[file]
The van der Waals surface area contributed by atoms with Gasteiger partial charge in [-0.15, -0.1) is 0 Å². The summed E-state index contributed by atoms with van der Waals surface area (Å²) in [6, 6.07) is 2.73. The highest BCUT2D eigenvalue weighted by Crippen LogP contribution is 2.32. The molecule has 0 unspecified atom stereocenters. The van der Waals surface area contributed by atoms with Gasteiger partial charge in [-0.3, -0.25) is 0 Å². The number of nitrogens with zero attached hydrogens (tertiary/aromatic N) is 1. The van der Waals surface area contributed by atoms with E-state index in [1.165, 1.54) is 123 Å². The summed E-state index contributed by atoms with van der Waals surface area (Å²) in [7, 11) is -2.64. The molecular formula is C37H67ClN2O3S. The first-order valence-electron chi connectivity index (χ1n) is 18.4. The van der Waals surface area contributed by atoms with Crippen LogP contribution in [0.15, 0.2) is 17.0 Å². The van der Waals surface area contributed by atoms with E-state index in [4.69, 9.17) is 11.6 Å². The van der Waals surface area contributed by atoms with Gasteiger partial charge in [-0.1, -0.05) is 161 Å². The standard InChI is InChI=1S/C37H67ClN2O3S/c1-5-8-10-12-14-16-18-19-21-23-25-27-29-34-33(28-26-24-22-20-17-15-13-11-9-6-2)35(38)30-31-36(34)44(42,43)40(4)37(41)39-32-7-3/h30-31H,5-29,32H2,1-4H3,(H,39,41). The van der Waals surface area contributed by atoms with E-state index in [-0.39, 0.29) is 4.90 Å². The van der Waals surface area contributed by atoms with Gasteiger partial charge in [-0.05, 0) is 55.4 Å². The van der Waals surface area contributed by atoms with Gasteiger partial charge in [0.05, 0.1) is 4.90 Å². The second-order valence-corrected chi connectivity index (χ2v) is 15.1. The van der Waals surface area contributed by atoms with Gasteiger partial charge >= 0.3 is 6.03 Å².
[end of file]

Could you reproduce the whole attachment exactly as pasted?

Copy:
The van der Waals surface area contributed by atoms with Gasteiger partial charge in [-0.15, -0.1) is 0 Å². The summed E-state index contributed by atoms with van der Waals surface area (Å²) in [6, 6.07) is 2.73. The highest BCUT2D eigenvalue weighted by Crippen LogP contribution is 2.32. The molecule has 0 unspecified atom stereocenters. The van der Waals surface area contributed by atoms with Gasteiger partial charge in [-0.3, -0.25) is 0 Å². The number of nitrogens with zero attached hydrogens (tertiary/aromatic N) is 1. The van der Waals surface area contributed by atoms with E-state index in [1.165, 1.54) is 123 Å². The summed E-state index contributed by atoms with van der Waals surface area (Å²) in [7, 11) is -2.64. The molecular formula is C37H67ClN2O3S. The first-order valence-electron chi connectivity index (χ1n) is 18.4. The van der Waals surface area contributed by atoms with Crippen LogP contribution in [0.15, 0.2) is 17.0 Å². The van der Waals surface area contributed by atoms with E-state index in [4.69, 9.17) is 11.6 Å². The van der Waals surface area contributed by atoms with Gasteiger partial charge in [-0.1, -0.05) is 161 Å². The standard InChI is InChI=1S/C37H67ClN2O3S/c1-5-8-10-12-14-16-18-19-21-23-25-27-29-34-33(28-26-24-22-20-17-15-13-11-9-6-2)35(38)30-31-36(34)44(42,43)40(4)37(41)39-32-7-3/h30-31H,5-29,32H2,1-4H3,(H,39,41). The van der Waals surface area contributed by atoms with E-state index in [-0.39, 0.29) is 4.90 Å². The van der Waals surface area contributed by atoms with Gasteiger partial charge in [-0.05, 0) is 55.4 Å². The van der Waals surface area contributed by atoms with Gasteiger partial charge in [0.05, 0.1) is 4.90 Å². The second-order valence-corrected chi connectivity index (χ2v) is 15.1. The van der Waals surface area contributed by atoms with Gasteiger partial charge >= 0.3 is 6.03 Å².